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Re: Builtin/headers: Constant arguments and adding extra entry points.

On Mon, Jun 08, 2015 at 01:55:47PM -0700, Richard Henderson wrote:
> On 06/04/2015 12:35 PM, OndÅej BÃlka wrote:
> >char *strchr_c(char *x, unsigned long u);
> >#define strchr(x,c) \
> >(__builtin_constant_p(c) ? strchr_c (x, c * (~0ULL / 255)) : strchr (x,c))
> >
> Certainly not a universal win, especially for 64-bit RISC.  This
> constant can be just as expensive to construct as the original
> multiplication.
> Consider PPC64, where 4 insns are required to form this kind of
> replicated 64-bit constant, and 3 insns are required to replicate C.
> Then there's other RISC for which replicating C is easily done in
> parallel with the initial alignment checks.
Thats another problem that these transformations depend on platform so
you need to maintain somewhere table what is profitable and what is not.

As these functions go its better than you write as users frequently call
strchr in loop, there is potential of savings, like 75% of strchr calls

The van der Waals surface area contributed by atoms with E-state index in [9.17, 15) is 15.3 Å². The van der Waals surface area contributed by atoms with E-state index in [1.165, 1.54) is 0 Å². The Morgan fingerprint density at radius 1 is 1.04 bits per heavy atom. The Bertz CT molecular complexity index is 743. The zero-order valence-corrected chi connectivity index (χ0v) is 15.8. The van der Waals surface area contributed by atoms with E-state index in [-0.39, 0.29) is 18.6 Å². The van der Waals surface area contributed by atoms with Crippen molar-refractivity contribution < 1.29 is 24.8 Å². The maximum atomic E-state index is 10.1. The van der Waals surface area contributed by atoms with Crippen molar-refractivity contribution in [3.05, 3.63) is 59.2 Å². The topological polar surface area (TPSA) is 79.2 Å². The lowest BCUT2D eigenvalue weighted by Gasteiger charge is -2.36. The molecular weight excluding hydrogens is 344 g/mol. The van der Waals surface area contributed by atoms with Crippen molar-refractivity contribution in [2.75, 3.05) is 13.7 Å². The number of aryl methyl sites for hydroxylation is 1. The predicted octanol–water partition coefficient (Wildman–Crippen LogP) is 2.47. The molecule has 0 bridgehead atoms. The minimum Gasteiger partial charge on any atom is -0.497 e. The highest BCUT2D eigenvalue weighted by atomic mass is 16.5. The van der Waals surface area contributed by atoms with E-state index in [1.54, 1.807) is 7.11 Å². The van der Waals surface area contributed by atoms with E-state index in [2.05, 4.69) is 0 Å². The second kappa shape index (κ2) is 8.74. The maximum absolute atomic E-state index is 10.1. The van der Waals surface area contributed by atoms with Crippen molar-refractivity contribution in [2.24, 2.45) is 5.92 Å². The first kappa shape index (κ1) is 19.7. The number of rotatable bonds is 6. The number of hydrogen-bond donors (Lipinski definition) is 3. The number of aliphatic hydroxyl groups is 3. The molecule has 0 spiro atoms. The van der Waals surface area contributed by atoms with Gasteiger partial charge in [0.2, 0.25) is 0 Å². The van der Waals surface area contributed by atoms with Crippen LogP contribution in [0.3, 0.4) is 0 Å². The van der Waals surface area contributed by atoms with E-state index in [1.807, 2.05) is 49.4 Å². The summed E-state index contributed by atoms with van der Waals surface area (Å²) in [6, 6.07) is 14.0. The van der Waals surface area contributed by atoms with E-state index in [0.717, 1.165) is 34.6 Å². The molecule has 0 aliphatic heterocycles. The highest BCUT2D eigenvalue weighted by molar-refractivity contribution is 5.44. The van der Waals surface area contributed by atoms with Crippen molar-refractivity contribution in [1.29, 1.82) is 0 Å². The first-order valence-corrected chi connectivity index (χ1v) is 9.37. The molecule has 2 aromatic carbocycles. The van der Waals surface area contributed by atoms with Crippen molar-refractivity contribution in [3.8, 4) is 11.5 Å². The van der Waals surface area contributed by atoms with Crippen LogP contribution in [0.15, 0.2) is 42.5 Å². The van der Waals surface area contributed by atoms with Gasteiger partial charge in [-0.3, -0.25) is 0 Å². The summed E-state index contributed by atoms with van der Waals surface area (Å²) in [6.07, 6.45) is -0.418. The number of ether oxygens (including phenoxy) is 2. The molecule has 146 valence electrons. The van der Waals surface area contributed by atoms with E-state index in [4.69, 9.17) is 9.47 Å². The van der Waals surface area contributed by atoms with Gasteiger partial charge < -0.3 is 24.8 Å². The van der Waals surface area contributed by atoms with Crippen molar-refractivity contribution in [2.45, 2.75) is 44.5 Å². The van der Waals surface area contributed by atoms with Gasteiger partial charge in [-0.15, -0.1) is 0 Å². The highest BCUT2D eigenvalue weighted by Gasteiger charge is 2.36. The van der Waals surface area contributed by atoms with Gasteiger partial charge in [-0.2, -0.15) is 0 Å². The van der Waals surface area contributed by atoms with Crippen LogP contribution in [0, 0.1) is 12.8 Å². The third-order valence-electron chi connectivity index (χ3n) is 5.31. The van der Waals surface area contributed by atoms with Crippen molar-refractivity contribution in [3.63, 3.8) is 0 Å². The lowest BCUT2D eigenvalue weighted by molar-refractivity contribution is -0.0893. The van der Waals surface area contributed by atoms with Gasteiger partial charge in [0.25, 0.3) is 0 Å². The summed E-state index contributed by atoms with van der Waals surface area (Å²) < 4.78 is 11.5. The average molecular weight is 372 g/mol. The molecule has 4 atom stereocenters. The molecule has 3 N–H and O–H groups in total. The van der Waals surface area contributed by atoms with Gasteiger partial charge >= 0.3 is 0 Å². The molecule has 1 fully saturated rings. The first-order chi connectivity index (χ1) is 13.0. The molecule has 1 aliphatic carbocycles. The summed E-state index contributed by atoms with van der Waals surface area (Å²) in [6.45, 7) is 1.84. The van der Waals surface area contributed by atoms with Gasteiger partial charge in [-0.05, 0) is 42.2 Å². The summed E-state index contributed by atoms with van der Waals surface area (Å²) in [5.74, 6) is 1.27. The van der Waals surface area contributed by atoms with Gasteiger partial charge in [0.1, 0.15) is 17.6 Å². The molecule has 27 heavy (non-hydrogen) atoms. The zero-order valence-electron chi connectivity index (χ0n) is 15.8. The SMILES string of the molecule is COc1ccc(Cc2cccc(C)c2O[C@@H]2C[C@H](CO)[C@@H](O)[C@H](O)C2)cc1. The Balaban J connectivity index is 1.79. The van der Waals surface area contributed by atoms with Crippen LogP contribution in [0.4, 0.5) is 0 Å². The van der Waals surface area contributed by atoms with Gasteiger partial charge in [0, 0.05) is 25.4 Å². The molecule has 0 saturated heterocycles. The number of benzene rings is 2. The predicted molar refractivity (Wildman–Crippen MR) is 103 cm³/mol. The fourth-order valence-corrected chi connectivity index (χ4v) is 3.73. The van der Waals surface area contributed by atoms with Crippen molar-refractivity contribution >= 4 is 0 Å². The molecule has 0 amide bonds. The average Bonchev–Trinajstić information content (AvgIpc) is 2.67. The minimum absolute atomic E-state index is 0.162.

happened within 128 cycles of previous one which is evidence of that use

Second saving would be in header checks. Unless you need to write then a
best way looks to initially check s % 4096 < 4096 - 32 to avoid page
fault. There could be entry point if gcc could prove that there are 32
more bytes allocated after s to other entry point.

I have todo project to add a interface which tranform
while(s=strchr(s+1,'c')) into something like

struct *strchrp = strchr_init (s,'c');
while (s = strchr_next (strchrp))

to avoid overhead of repeated calls, strchr_next inline will first check
mask with values in say 16 current bytes and if it insn't there it will
do libcall.

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